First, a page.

Graham Reid | | 1 min read
Troubled and troublesome, powerful and fragile, Sinead O'Connor lived out her psychological, religious and private struggles in the public domain.
This engaging doco – an autobiography given O'Connor's voice is heard throughout – moves from an abusive childhood in guilt-obsessed Catholic Ireland to global fame on the back of her extraordinary, expressive voice and candour.
Remarkably there is considerable early footage of her pre-fame career in the post-punk scene.
But as a solo artist she wouldn't be commodified for pop culture expectations, shaved her head and empowered herself (refusing to terminate a pregnancy as her record company wanted) and found her different tribes (anti-Papist Rastafarians, the gay community, drag artists and feminists among them).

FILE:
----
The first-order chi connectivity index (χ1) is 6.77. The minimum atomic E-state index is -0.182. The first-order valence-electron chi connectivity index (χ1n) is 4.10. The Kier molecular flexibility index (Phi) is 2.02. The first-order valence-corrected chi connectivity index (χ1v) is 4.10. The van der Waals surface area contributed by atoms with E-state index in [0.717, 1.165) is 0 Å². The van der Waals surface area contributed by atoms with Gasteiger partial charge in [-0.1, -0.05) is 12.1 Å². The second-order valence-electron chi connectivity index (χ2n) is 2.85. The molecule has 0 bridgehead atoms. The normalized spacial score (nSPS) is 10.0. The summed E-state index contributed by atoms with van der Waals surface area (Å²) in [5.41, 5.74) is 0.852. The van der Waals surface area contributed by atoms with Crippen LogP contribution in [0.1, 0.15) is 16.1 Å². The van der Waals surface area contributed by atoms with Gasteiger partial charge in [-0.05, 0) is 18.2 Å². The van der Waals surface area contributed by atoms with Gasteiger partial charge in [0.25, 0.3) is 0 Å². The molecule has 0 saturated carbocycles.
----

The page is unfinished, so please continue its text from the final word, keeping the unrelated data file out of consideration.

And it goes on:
Then came fame and acclaim, followed by controversy, death threats and ridicule in America, in the parlance of today, she was cancelled:“They tried to kill me, but I didn't die,” we hear her say.
This film spotlights here career right up until she became demonized and marginalised in the early 90s.
An extraordinary, important and sympathetic study of a singular, trailblazing, courageous and articulate artist who channeled every aspect of her life, politics, opinions and beliefs into extraordinary songs.
This film screens in the DocEdge Festival which runs in various cinemas from June 1 to July 10.
For details of the full programme and bookings go here.